It’s been a while since we were out galavanting as part of our ’Living List’, inspired by our Welshies. It’s so easy to get ‘caught up’ in life that you stop making yourself do things, and then when you finally make yourself you’re so glad that you did. Yesterday was a day just like it.
Earlier in the week I was motivated by the fact that when I bought my puppies over here, on an arduous journey of twenty hours on the boat, I would more than make up for it by taking them on adventures in Ireland. Now life has changed things and we don’t have All The Time In The World. Bogged down by sadness we have let our ’Living List’ fall by the wayside, but as I slowly picked myself up this week, and saw RD slowly slipping down I decided that whatever the weather we should visit the most southerly seaside town in Donegal, Bundoran.
During the week I had made the lovely, kind genteel lady I work with giggle when I pronounced it Bun dor ran with an emphasis on the ’ran’ (I am an Essex girl after all!) When in fact it is pronounced Bun dor ron with no emphasis on any syllable, just a gentle flowing word. But I digress.
I suggested to RD that we go off on an adventure, but as is so often our want when we are low we cannot motivate ourselves to do anything, thereby feeding the ’black dog’, and I could see and hear his total lack of enthusiasm: “It will be raining, really bad, the weather forecast is not good. I will be cold.” I left it a couple of days, let it sit there and every now and again I would say ”I really think we should go to Bundoran, it doesn’t matter about the weather.” Or ”I want to take the dogs out, I promised them an adventure, and Harley is nearly eleven, we don’t know how much time we have with him.” By Friday RD was looking up how to get to Bundoran, and suggesting we go.
I haven’t researched much history about Bundoran, it is a sleepy, classic seaside town, slightly shabby around the edges, with eclectic little shops, and fish and chips available. But the biggest thing for us is the fact that it lies on the Atlantic, and is part of ’The Wild Atlantic Way’. It is a surfers paradise, with huge waves crashing down on the beach. So it was no surprise that we met an Australian serving in the coffee shop, and when we asked him what brought him to Ireland he said ’The surf!’ That is probably the best way to describe just how wild the Atlantic Way is.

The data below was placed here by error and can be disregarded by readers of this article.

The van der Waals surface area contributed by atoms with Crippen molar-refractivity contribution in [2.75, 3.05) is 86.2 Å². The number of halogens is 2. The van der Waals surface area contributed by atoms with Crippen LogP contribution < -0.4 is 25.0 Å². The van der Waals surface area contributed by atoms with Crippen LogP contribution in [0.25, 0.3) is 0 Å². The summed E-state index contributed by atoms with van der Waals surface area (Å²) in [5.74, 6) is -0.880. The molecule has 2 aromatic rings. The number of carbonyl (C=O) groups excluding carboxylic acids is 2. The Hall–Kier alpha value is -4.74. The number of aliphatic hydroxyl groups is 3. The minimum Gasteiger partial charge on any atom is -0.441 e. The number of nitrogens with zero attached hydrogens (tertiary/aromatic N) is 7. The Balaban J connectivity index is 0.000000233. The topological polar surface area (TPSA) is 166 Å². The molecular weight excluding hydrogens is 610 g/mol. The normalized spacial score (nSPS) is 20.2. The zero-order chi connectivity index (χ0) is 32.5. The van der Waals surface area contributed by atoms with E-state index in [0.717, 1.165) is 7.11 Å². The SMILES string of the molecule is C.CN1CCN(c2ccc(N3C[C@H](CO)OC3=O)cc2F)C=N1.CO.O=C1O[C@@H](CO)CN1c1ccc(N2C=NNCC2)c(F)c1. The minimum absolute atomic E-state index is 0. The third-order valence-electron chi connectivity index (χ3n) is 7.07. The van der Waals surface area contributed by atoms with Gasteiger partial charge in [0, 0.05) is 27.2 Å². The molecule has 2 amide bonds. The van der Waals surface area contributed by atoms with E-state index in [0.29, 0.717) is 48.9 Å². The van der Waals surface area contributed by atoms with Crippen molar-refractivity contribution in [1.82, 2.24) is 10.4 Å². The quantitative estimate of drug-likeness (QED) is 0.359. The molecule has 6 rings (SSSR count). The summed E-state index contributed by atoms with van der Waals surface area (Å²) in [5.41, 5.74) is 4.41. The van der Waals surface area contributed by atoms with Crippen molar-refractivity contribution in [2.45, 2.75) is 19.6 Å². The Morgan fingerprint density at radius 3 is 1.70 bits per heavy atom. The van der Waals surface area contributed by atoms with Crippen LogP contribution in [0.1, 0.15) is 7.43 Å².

When we woke up yesterday the weather was not as predicted, instead it was a beautiful sunny, blustery day, the kind that makes you glad to be alive. The journey was a mere hour, and stunning, as it took us through the Bluestack Mountains. Life sent us a reminder that we were doing the right thing as we were sadly directed past the remnants of a head on car crash, where someone had clearly returned to their source. Life really is too short for sweating the small stuff, when nature has so much to offer. It was sobering and sad to know that someone somewhere would be grieving and hadn’t realised it was their last goodbye.
On arrival in Bundoran the waves were booming as they crashed onto the beach. We walked along the path right by the sea, over little bridges where a glen ran underneath, burbling and babbling in it’s excitement as it reached it’s final destination.
The dogs loved meeting other dogs, and as dogs do they bring people together as you chat to other owners. We sat outside by the sea as we drank our hot coffees, and just let the wind blow the cobwebs away. We left Bundoran feeling refreshed and joyous that we had beaten the voice in our heads that told us to “Just stay stay home.” And we are inspired to go there again.
Nature is a healer, go out and sit amongst her, and hear what she has to say.